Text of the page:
Some months later I wanted to go travelling so sought out an implant. In order to get an appointment at the local walk-in, I sat in a waiting room and filled in a four-page questionnaire covering my previous sex-life, partners, conceptions, miscarriages, STIs and other medical history. Amusingly, the Priest who married my husband and myself walked in while I was doing this (presumably he was there to see the doctor not the family planning folk) so I turned the clip-board over while we had a quick chat about life. But I did manage to come out with an implant.
Anyway, it’s 2013. I’ve had Tiddler, moved to a different GP, spoken to a helpful midwife and know what I want. This time it is going to be very easy.
I stride in.
– Can I make an appointment with Dr S, please?
– Oh, she’s right popular at the minute, luv. Can you see one of the others?
– I’m actually wanting a contraceptive implant fitted so I was told it had to be with Dr S?
– (glancing at a queue that is forming behind me): Pardon luv?
– (loudly): It’s for a CONT-RA-CEP-TIVE IM-PLANT. The other doctors can’t do them.
– Oh well it won’t be while next month now luv. There’s a waiting list to see her. And I’m not sure you won’t have to see her for a chat first, make sure it’s suitable, then she’ll make you a longer appointment to get it fitted.
She makes no move what-so-ever to look at her computer screen and find an appointment.
– OK. Can you tell me where else I can go?
– There’s a walk-in clinic on so-and-so street.
– Where’s that please? Do you have their opening times? How about a phone number. Right. Please would you write that down for me: I seem to be restraining a child with each hand at the moment so am unable to write and my memory’s actually quite shocking.
Isn’t it lucky that I’m an expert at extracting blood from stones.
The point is however that most women in the UK are NOT experts at extracting blood from stones. I suspect that some women take weeks to get the confidence up to go and talk to doctors about contraception, let alone stand up to an unhelpful doctor or receptionist when they get in there. I am also educated: a lot of people would have walked out of my first appointment with a pill, unaware that there were choices available. I only hope the doctor would have managed to overcome his embarrassment quickly enough to explain that the success rate quoted does only apply if pills are taken correctly. An oft-quoted American survey suggests that unwanted pregnancies are 20 per cent more likely with a pill than with an intra-uterine device (and IUDs or ‘coils’, for the record, are even available for women who haven’t had kids). The Evriwoman survey suggested that 16% of the women experiencing unwanted pregnancies blamed a failed pill regime.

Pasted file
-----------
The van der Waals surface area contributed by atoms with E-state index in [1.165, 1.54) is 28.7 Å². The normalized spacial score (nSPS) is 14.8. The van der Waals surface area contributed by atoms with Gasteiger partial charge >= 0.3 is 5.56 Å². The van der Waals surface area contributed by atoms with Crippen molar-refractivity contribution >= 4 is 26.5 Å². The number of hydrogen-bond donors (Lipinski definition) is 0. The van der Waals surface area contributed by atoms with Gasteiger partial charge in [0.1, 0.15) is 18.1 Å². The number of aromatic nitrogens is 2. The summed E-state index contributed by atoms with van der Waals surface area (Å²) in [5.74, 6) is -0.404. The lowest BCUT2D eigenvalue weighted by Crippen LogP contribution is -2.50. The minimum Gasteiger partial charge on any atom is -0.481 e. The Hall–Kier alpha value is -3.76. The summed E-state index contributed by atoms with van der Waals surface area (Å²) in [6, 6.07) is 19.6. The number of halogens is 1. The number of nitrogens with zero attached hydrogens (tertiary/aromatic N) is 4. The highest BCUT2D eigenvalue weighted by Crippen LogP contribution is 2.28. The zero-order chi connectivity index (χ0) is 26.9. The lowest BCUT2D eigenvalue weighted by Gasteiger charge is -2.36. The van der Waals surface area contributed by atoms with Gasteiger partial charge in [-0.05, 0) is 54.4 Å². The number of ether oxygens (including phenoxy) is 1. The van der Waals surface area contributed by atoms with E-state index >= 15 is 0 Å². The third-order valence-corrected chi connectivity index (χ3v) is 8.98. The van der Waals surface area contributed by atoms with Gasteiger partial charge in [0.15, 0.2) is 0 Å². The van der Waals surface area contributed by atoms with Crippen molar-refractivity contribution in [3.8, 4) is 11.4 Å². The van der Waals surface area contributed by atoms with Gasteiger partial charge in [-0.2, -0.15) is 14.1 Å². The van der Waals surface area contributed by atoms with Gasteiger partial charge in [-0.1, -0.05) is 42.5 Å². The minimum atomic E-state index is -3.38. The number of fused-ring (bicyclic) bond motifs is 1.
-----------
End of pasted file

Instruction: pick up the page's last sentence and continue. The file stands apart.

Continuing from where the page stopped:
Luckily, those who bypass their GPs in favour of the Internet are more likely to succeed: the NHS website gives out the factual information and it isn’t hard to find helpful, informative walk-in clinics, which no longer seem to give out long embarrassing questionnaires and most of which don’t even have the local Priest lurking in the waiting room. Obviously getting to these isn’t always easy (I am lucky enough to live within walking distance of one) but clearly it’s worthwhile. The staff there are not only respectful but have even been trained to fit implants, an obvious improvement on the GP situation.
So it IS possible to get good contraceptive advice in this country, but it isn’t exactly handed out on a plate. I do suspect that more women (who might, for instance, be less determined, informed and pushy than myself) could be encouraged to seize control of their reproductive lives if a little more encouragement were offered.
I am painfully aware that I’m-a-Tiddler-Too might have been destined to be the next Mozart. However, this is a risk that many of us would really like to take.